Editor Ty Pendelbury and I put them up against the $300 Bowers & Wilkins P5, a headphone that we both like and Ty uses on a daily basis. The M500s have a little more bass and are a bit warmer (not as bright). But the P5s offer up more midrange detail. Ty gave the slight nod to the P5s for sound, but he liked the design and build quality of the M500s better (he finds the P5's design a bit ostentatious even though he wears them regularly).
"The KEF had a warmer sound and a more cohesive soundstage on 'I Am An Ape' by David Byrne and St. Vincent," Pendelbury remarked. "The bass synth throbbed with greater insistence on the KEFs. The extreme left/right percussion effects seemed more tightly married to the music on the KEFs, while the P5s seemingly threw them out as separate entities."
In short, detail hounds will prefer the P5s but if you want a more "musical" and less taxing presentation the KEFs will be more in your wheelhouse.
If you're wondering how these sound versus the $200 Bowers & Wilkins P3, the P3 is a bassier, duller-sounding headphone. Try the M500s after the P5s and you'll think the M500s sound a little duller. But try the M500s after the P3s and the M500s seem much brighter.
For kicks I also ran them up against the new Beats Studio, which retails for $300. It's a noise-canceling model, so the comparison isn't exactly apples to apples, but it's certainly a popular headphone in this price class, and Beats has improved the sound in the new model (it's better balanced). The Beats Studio served up more bass than the M500, but the M500 was more accurate; I preferred its sound, but if you're looking for noise-cancellation, the Beats certainly has its appeal (the new Studio sounds better than the Bose QuietComfort 15 but the Bose's muffling abilities are superior).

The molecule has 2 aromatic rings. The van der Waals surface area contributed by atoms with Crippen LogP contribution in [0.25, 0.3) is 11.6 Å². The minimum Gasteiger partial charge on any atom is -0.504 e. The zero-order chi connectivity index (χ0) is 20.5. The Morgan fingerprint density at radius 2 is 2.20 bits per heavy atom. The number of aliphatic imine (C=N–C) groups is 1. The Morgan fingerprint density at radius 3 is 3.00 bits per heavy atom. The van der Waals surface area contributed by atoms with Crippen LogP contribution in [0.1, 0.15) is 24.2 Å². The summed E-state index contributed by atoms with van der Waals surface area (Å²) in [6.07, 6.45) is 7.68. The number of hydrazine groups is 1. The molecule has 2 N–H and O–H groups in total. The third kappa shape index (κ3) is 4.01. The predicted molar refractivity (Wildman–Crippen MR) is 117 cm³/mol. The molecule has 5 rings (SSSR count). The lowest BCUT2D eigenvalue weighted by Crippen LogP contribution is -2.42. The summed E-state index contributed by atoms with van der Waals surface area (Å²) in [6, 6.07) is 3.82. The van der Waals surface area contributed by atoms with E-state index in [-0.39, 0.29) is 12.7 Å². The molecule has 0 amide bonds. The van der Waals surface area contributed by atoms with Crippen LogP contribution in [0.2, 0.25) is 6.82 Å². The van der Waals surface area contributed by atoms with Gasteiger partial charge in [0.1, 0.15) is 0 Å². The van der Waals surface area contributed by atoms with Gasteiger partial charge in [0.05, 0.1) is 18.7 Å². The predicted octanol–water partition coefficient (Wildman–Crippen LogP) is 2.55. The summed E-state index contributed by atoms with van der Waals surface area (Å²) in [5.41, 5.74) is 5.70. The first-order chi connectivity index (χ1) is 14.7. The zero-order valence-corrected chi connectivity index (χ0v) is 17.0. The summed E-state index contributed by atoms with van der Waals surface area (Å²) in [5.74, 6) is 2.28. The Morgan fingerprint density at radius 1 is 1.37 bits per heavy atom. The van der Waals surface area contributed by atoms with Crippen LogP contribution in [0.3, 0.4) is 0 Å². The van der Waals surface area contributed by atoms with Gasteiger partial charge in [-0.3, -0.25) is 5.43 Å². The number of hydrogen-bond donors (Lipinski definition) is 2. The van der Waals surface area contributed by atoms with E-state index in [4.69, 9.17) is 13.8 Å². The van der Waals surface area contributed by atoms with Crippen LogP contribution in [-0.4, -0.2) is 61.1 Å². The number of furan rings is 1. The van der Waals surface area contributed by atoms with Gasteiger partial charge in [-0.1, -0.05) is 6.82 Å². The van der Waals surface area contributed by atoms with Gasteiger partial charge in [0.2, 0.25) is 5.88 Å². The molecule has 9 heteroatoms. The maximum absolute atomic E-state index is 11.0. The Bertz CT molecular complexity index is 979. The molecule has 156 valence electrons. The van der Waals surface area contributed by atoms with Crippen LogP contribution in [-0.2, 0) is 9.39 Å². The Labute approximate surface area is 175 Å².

If you're wondering why I'm not being a bit more enthusiastic about M500s' sound, it's because they just don't have quite enough body (read: fullness) to really blow you away. For example, the $350 Sennheiser Momentum has richer sound (the M500 is the more comfortable headphone, however). And when I compared with the Audio-Technica ATH-M50s, one of our reference midrange over-the-ear models, the $160 Audio Technica came out the winner. But again, the KEFs are a more comfortable headphone and better designed for mobile use -- they also work well as a headset, though the buttons on the inline remote are a touch small.
What makes a good headphone isn't just good sound but a combination of good sound, comfort, and build quality. As far as the M500's sound goes, I didn't get that wow feeling that makes you want to go back and listen to your whole music collection again to hear how it sounds through these headphones. But the M500s still sound very good, delivering relatively accurate, well-balanced sound with good detail and strong bass. In all, that makes KEF M500s an excellent set of everyday headphones that works well with a variety of music -- whether you're using them at home or on the go with a mobile device.
At $300, they may not be a bargain, but neither are most $300 headphones, and at least these are built with a good amount of metal, not plastic, parts.